17 Senem KUMOVA METİN CS FALL 17 STRING HANDLING FUNCTIONS 3. char *strcpy(char *s1, const char *s2); the characters in the string s2 are copied into string s1 until \0 is moved. Whatever exists in s1 is overwritten. It is assumed that s1 has enough space to hold the result. The pointer to s1 is returned. 4. size_t strlen(const char *s); a count of the number of characters before \0 is returned. ANSI C requires the type size_t to be an integral unsigned type.

18 Senem KUMOVA METİN CS FALL 18 STRING HANDLING FUNCTIONS char d1[]= “ball hall”; char d2[] =“car toy”; strlen(d1)  9 strcmp(d1,d2)  negative printf(“%s”,d1+5)  hall strcpy(d1+5,d2+4)  hall toy ( is it true?) strcat(d1, “s!!”)  hall toys!! ( is it true?) ballhall\0 d1 d d1+9 ball hall\0 d1+5

19 Senem KUMOVA METİN CS FALL 19 STRING HANDLING FUNCTIONS #include main() {char d1[]= "ball hall"; char d2[] ="car toy"; printf("%d\n ", strlen(d1)); printf("%d\n",strcmp(d1,d2)); printf("%s\n",d1); printf("%s\n",d1+5); strcpy(d1+5,d2+4) ; printf("%s\n",d1) ; strcat(d1, "s!!") ; printf("%s\n",d1) ;}

20 Senem KUMOVA METİN CS FALL 20 ARRAYS OF POINTERS int x=1; int y=2; int z=3; int * p1= &x; int * p2= &y; int * p3= &z; printf(“%d %d %d \n”, *p1, *p2, *p3); int x=1; int y=2; int z=3; int * p[3]; p[0] = &x; p[1]=&y; p[2]=&z; printf(“%d %d %d \n”, *p[0], *p[1], *p[2]);

21 Senem KUMOVA METİN CS FALL 21 ARRAYS OF POINTERS x[0] -->CS115\0 x[1] -->Programming\0 x[2] -->is\0 x[3] -->not\0 x[4] -->easy\0 x[5] -->:)\0 char * x[6]

22 Senem KUMOVA METİN CS FALL 22 ARRAYS OF POINTERS #include #include // for strcpy #include // for malloc main() {int i; char word[100]; char *x[6]; for(i=0; i<6; i++) { scanf("%s", word); x[i]=malloc((strlen(word)+1)*sizeof(char)); strcpy(x[i],word);} for(i=0; i<6; i++) printf("%s\n",x[i]); }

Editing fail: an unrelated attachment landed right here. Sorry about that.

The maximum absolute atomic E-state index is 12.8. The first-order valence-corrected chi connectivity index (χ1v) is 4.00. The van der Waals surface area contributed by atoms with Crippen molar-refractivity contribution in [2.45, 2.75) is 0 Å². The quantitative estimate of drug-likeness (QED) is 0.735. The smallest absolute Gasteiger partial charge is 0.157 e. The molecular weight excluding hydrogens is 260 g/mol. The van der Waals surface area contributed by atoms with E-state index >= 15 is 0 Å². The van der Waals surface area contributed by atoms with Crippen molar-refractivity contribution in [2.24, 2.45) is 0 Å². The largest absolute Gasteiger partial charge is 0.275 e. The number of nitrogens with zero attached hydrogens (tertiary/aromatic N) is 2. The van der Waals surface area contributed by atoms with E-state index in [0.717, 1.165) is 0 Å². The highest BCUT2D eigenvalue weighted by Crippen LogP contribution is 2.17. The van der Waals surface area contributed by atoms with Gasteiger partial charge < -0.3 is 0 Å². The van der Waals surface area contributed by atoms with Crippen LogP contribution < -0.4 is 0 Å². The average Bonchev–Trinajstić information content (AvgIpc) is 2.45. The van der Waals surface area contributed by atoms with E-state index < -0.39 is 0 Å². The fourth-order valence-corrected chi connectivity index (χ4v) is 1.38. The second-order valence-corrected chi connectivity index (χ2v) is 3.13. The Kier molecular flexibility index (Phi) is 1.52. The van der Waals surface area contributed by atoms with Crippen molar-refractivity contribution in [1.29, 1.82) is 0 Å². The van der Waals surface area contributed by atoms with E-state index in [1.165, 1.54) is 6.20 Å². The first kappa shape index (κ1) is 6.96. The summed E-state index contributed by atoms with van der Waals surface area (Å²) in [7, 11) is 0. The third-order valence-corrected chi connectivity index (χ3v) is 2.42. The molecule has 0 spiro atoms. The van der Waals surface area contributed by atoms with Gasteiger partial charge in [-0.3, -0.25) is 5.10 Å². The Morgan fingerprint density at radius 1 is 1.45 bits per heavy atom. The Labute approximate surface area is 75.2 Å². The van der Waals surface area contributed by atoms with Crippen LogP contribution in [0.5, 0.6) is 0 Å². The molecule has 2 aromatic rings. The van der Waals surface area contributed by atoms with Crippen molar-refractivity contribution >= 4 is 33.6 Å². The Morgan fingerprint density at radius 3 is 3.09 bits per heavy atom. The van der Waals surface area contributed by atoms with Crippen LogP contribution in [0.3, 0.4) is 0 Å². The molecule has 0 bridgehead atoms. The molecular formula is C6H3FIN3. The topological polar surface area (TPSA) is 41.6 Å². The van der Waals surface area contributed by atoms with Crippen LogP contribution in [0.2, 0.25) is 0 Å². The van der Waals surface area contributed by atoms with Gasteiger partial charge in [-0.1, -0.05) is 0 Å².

23 Senem KUMOVA METİN CS FALL 23 SORT for strings??? HOMEWORK !!! pg void swap(char **p, char **q) { char *tmp; tmp = *p; *p = *q; *q = tmp;} main() { ….. char * w[5]; swap(&w[1], &w[4]); ……. }

24 Senem KUMOVA METİN CS FALL 24 Arguments to main()  Two arguments, called argc and argv, can be used with main() to communicate with the operating system  The variable argc >= 1 provides a count to the number of command line arguments, including command name itself  The array argv is an array of pointers, each pointer pointing to a string - a component of the command line  main( int argc, char *argv[])

25 Senem KUMOVA METİN CS FALL 25 Arguments to main() /* echoing the command line arguments in file my_echo.c */ #include int main(int argc, char *argv[]) { int i; printf("argc = %d\n", argc); for (i = 0; i < argc; ++i) printf("argv[%d] = %s\n", i, argv[i]); return 0; } /* my_echo a simple example */

26 Senem KUMOVA METİN CS FALL 26 RAGGED ARRAY  An array of pointers whose elements are used to point to arrays of varying sizes char *p[2] = {"abc", "a is for apple"} ;

27 Senem KUMOVA METİN CS FALL 27 Functions as Arguments to Functions  In C, a function name by itself is treated by the compiler as a pointer to the function, which is analogous to the idea that an array name by itself is treated as a pointer to the base of the array in memory  f the pointer to a function  *f the function itself (after dereferencing)  (*f)(x) the call to the function (equivalently f(x))

28 Senem KUMOVA METİN CS FALL 28 #include #include double f(double x); /* function prototypes */ double sum_square(double f(double x), int m, int n); int main(void) { printf("%f\n%f\n", sum_square(f, 1, 10000), sum_square(sin, 2, 13)); return 0; } double sum_square(double f(double x), int m, int n) /* double sum_square(double (*f)(double), int m, int n) */ { int k; double sum = 0.0; for (k = m; k <= n; ++k) sum += f(k) * f(k); /* equivalently can be written as sum += (*f)(k) * (*f)(k) */ return sum; } double f(double x) /* function f declaration */ { return 1.0 / x; }

29 Senem KUMOVA METİN CS FALL 29 The Type Qualifiers const and volatile  they restrict, or qualify, the way an identifier of a given type can be used  const comes after the storage class (if any), but before the type, means that k can be initialized, but thereafter k cannot be assigned to or modified  static const int k = 3  Volatile object is one that can be modified in some unspecified way by the hardware  extern const volatile int real_time_clock; The extern means look for real_time_clock either in this file or in some other file, the volatile qualifier indicates that the object may be acted on by the hardware; because it is const, it cannot be modified by the program, however the hardware can change the clock